Smuggling & Smugglers in Sussex - online book

An Account of a notorious Smuggling gang in the early 18th Century

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The prisoners being called on to make their defence, had little or nothing to say, only denied the fact, and said that Thomas Rogers was a very wicked fellow, and that they knew nothing of him; and supposed he swore this to get himself at liberty, and for the sake of the reward that was to be paid on their conviction ; but having no witnesses to prove the contrary of what Rogers had sworn, and nobody appearing to give them the character of honest men ; and it likewise appearing by the testimony of credible witnesses, that they and Rogers and Crumpton, who stand indicted for the same, were all acquaintance, and frequently together, and reputed all smugglers, the jury, without going out of court, brought them both in Guilty. Death.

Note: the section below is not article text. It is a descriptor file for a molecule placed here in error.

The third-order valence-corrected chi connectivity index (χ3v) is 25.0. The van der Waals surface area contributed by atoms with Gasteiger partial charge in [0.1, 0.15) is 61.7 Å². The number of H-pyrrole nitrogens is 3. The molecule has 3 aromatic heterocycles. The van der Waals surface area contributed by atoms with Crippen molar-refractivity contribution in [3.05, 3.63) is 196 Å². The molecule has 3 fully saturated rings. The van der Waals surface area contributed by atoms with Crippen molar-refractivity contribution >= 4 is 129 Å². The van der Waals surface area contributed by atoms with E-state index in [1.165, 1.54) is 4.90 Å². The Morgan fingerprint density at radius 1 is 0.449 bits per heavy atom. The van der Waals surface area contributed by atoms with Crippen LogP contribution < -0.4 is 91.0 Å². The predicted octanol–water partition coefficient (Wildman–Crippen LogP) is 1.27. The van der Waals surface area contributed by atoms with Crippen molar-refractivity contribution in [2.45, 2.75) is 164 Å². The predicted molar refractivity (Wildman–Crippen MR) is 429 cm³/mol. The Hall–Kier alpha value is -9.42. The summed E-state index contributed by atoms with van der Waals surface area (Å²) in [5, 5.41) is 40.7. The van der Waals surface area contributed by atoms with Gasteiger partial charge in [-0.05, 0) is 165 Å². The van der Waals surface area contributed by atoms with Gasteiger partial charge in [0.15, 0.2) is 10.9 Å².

William Priggs and James Bartlett (the same Bartlett convicted on the last indictment), were indicted for forcibly entering the dwelling-house of John Wright, of Snave, in the county of Kent, and taking from thence two bags of money containing containing 31l. 7s. 6d.
This fact was proved upon the prisoners by the prosecutor and his servants, and Rogers an accomplice; the prosecutor deposing he knew the prisoners again, and was sure they were the men that robbed him of the two bags of money mentioned in the indictment; he further deposed that when they came into his house they had all pistols and cutlasses in their hands, and
swore they came for money, and " D.....n them," money
they would have ; that they bound him and his family, and one stood sentry with a pistol cocked in his hand, while the others went upstairs and took the money: that it was Priggs that stood sentry, while Bartlett and Rogers went and took the money.
The prosecutor further deposed, that when they had got the two bags which contained 31l. 7s. 6d., they
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